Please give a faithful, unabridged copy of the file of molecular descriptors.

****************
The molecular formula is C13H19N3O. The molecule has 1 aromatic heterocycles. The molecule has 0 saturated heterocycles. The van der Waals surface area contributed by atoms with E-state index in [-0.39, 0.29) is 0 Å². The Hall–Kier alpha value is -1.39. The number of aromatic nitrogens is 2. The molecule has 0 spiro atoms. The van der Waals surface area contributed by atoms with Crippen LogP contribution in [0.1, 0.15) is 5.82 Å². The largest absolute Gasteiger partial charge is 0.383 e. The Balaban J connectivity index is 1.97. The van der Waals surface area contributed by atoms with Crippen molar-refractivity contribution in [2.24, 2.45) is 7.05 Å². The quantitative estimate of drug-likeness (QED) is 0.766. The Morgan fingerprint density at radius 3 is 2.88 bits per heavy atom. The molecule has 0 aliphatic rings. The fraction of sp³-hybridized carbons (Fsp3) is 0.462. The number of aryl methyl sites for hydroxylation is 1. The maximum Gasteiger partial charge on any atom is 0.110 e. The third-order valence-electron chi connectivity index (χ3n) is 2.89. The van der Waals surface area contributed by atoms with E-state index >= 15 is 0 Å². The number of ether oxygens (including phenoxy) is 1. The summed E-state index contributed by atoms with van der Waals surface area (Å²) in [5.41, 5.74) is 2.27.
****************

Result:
The molecular formula is C13H19N3O. The molecule has 1 aromatic heterocycles. The molecule has 0 saturated heterocycles. The van der Waals surface area contributed by atoms with E-state index in [-0.39, 0.29) is 0 Å². The Hall–Kier alpha value is -1.39. The number of aromatic nitrogens is 2. The molecule has 0 spiro atoms. The van der Waals surface area contributed by atoms with Crippen LogP contribution in [0.1, 0.15) is 5.82 Å². The largest absolute Gasteiger partial charge is 0.383 e. The Balaban J connectivity index is 1.97. The van der Waals surface area contributed by atoms with Crippen molar-refractivity contribution in [2.24, 2.45) is 7.05 Å². The quantitative estimate of drug-likeness (QED) is 0.766. The Morgan fingerprint density at radius 3 is 2.88 bits per heavy atom. The molecule has 0 aliphatic rings. The fraction of sp³-hybridized carbons (Fsp3) is 0.462. The number of aryl methyl sites for hydroxylation is 1. The maximum Gasteiger partial charge on any atom is 0.110 e. The third-order valence-electron chi connectivity index (χ3n) is 2.89. The van der Waals surface area contributed by atoms with E-state index >= 15 is 0 Å². The number of ether oxygens (including phenoxy) is 1. The summed E-state index contributed by atoms with van der Waals surface area (Å²) in [5.41, 5.74) is 2.27.